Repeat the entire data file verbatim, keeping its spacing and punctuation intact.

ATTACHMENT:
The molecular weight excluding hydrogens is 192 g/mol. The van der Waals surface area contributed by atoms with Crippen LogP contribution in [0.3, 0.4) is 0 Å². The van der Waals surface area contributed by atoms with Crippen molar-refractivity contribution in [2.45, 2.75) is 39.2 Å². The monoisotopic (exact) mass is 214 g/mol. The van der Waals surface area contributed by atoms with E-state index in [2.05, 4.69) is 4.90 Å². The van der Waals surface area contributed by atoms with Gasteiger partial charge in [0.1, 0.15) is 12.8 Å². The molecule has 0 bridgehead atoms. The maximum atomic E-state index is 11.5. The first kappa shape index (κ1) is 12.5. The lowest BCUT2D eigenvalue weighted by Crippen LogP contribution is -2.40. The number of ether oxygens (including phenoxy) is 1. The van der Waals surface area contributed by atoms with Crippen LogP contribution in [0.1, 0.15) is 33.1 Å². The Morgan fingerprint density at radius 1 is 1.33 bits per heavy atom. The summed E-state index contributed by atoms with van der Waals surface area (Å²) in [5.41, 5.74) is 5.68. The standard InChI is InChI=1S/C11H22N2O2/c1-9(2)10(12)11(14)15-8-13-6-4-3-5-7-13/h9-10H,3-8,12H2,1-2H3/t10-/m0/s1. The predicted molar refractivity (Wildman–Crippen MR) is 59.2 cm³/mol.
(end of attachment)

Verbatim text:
The molecular weight excluding hydrogens is 192 g/mol. The van der Waals surface area contributed by atoms with Crippen LogP contribution in [0.3, 0.4) is 0 Å². The van der Waals surface area contributed by atoms with Crippen molar-refractivity contribution in [2.45, 2.75) is 39.2 Å². The monoisotopic (exact) mass is 214 g/mol. The van der Waals surface area contributed by atoms with E-state index in [2.05, 4.69) is 4.90 Å². The van der Waals surface area contributed by atoms with Gasteiger partial charge in [0.1, 0.15) is 12.8 Å². The molecule has 0 bridgehead atoms. The maximum atomic E-state index is 11.5. The first kappa shape index (κ1) is 12.5. The lowest BCUT2D eigenvalue weighted by Crippen LogP contribution is -2.40. The number of ether oxygens (including phenoxy) is 1. The van der Waals surface area contributed by atoms with Crippen LogP contribution in [0.1, 0.15) is 33.1 Å². The Morgan fingerprint density at radius 1 is 1.33 bits per heavy atom. The summed E-state index contributed by atoms with van der Waals surface area (Å²) in [5.41, 5.74) is 5.68. The standard InChI is InChI=1S/C11H22N2O2/c1-9(2)10(12)11(14)15-8-13-6-4-3-5-7-13/h9-10H,3-8,12H2,1-2H3/t10-/m0/s1. The predicted molar refractivity (Wildman–Crippen MR) is 59.2 cm³/mol.